After briefly establishing human emotional stakes — Mario’s dream plumbing business is floundering, and his plain-spoken Italian pa doesn’t believe in him; Luigi is a sheepish tagalong languishing in his brother’s shadow — it’s when the brothers are separated and Mario meets Princess Peach, human monarch of the Mushroom Kingdom’s humanoid mushrooms (Anya Taylor-Joy, in a girlboss role decidedly “punched up” from the classic demure damsel), that the film signifies its true faithfulness to the games: namely, by tossing its paper-thin pretense of plot to the wind in favor of a parade of nonsensical setpieces, all of which conveniently show off the design language and iconography of the source material. From floating blocks to koopa shells to fireball wheels, Mario encounters characters, enemies, and objects from the games in such rapid, colorful succession that many pass by in montages, all scored to a combination of iconic theme music from four decades of Mario games and insipid pop ditties in Illumination’s playlist. A few odd attempts to inject pathos into a script based on traditionally near-mute characters (Mario’s frenemy Donkey Kong, voiced by and visually modeled after Seth Rogen, now has daddy issues) are underdeveloped and quickly forgotten in the compulsory barrage of action and references. Self-effacing gags of the kind standard to the modern American kids’ cartoon both keep parents in their seats with a steady series of winks and preclude Super Mario Bros. from ever reaching for anything sincere. Not that the material provides much to reach for: there’s no story here that didn’t exist on the Nintendo Entertainment System 38 years ago, nor even gonzo worldbuilding like the ‘93 film; only setpieces, technically marvelous but literally and figuratively weightless, which is certainly faithful to the source material in a sense but not the strongest argument for its application to cinema. What works in the games as pretense for abstract exercises in the joy of pure movement and imaginary architecture becomes inscrutable nonsense.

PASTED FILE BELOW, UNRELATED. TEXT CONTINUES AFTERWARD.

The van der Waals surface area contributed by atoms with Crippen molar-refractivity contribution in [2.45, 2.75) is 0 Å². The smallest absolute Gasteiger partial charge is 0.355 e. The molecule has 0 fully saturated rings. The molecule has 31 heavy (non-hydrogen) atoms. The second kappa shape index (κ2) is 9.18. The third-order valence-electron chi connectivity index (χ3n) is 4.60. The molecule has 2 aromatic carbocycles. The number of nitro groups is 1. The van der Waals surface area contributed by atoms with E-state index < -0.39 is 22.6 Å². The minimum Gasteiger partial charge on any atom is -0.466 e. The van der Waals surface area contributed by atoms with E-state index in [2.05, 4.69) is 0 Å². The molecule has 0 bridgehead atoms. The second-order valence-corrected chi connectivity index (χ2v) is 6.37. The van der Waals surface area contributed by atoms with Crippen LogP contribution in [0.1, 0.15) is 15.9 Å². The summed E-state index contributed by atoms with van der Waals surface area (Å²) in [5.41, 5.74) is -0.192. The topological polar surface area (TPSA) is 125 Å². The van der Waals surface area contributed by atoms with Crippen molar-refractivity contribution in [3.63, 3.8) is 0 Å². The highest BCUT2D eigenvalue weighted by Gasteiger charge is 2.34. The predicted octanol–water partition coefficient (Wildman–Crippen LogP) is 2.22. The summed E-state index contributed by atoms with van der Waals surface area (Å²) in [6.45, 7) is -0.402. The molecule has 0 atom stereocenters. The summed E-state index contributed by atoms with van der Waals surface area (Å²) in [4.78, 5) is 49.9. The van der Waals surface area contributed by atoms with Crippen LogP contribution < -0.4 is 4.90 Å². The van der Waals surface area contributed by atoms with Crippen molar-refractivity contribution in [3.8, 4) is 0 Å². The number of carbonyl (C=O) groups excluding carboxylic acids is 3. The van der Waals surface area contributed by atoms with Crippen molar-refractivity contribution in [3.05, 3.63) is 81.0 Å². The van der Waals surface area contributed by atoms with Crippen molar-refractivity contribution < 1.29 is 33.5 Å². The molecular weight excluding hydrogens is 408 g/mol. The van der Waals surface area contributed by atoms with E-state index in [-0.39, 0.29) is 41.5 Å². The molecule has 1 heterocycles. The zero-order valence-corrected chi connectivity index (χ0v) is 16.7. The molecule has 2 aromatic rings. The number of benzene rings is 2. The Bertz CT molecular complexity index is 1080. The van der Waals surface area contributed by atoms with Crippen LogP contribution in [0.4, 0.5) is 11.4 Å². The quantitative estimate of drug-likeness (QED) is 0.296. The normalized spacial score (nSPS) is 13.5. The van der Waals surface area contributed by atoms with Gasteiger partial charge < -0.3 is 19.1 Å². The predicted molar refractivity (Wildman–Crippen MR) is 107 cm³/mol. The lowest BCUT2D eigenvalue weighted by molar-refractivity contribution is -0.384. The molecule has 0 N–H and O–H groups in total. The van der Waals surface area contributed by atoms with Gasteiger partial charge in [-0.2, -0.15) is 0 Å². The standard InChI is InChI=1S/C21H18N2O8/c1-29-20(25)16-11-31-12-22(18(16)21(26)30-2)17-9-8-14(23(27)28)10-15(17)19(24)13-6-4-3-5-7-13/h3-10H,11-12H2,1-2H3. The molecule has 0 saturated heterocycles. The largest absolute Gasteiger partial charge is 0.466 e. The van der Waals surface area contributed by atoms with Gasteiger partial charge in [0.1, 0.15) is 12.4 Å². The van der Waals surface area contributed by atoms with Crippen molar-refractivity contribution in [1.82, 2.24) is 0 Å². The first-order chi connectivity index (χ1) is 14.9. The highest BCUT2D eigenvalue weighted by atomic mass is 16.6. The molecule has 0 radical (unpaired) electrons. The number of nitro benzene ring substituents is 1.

Its “faithfulness,” that is to say, points conspicuously to what made Nintendo and Miyamoto change their tune on multimedia crossovers after so many years of abstention. To paraphrase the master’s delicate wording in a more recent interview: it’s good for game sales. There are two obvious target demographics here: primarily children who will be delighted by the noise and motion and physical comedy; secondarily, nostalgia-stricken adults who will watch and / or create hours of YouTube videos about the film’s bounty of easter eggs referencing Nintendo lore and history. (Here’s where I will reveal I’m not too cool to be a part of the Super Mario Bros. audience: on top of its endless game and console references, I recognized cameos from Punch-Out!!, Wrecking Crew, F-Zero, Balloon Fight, Kid Icarus, and Nintendo’s Japan-only “Disk-kun” Famicom mascot, not to mention every quoted musical motif and the individual Mario and / or Donkey Kong game it came from. Did I have fun picking this cynical trail of fanboy breadcrumbs up out of the background in virtually every frame? Your honor—I plead the fifth.)